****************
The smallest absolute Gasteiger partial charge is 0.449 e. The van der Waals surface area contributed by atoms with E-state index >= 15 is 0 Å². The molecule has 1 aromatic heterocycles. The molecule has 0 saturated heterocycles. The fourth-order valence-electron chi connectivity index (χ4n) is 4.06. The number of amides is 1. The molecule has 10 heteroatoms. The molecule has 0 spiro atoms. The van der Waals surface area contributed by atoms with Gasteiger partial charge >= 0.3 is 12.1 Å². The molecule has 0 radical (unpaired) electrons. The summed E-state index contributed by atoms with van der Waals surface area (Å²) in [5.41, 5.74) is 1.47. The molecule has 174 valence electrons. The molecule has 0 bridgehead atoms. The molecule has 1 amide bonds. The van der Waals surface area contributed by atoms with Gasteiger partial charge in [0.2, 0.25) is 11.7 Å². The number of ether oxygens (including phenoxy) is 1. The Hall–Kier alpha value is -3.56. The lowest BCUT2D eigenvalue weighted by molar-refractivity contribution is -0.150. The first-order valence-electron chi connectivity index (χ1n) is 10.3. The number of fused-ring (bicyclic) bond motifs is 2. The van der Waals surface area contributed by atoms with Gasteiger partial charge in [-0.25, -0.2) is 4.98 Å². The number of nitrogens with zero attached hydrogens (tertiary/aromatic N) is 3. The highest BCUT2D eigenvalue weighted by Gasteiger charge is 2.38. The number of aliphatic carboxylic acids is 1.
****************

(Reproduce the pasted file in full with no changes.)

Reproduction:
The smallest absolute Gasteiger partial charge is 0.449 e. The van der Waals surface area contributed by atoms with E-state index >= 15 is 0 Å². The molecule has 1 aromatic heterocycles. The molecule has 0 saturated heterocycles. The fourth-order valence-electron chi connectivity index (χ4n) is 4.06. The number of amides is 1. The molecule has 10 heteroatoms. The molecule has 0 spiro atoms. The van der Waals surface area contributed by atoms with Gasteiger partial charge >= 0.3 is 12.1 Å². The molecule has 0 radical (unpaired) electrons. The summed E-state index contributed by atoms with van der Waals surface area (Å²) in [5.41, 5.74) is 1.47. The molecule has 174 valence electrons. The molecule has 0 bridgehead atoms. The molecule has 1 amide bonds. The van der Waals surface area contributed by atoms with Gasteiger partial charge in [0.2, 0.25) is 11.7 Å². The number of ether oxygens (including phenoxy) is 1. The Hall–Kier alpha value is -3.56. The lowest BCUT2D eigenvalue weighted by molar-refractivity contribution is -0.150. The first-order valence-electron chi connectivity index (χ1n) is 10.3. The number of fused-ring (bicyclic) bond motifs is 2. The van der Waals surface area contributed by atoms with Gasteiger partial charge in [-0.25, -0.2) is 4.98 Å². The number of nitrogens with zero attached hydrogens (tertiary/aromatic N) is 3. The highest BCUT2D eigenvalue weighted by Gasteiger charge is 2.38. The number of aliphatic carboxylic acids is 1.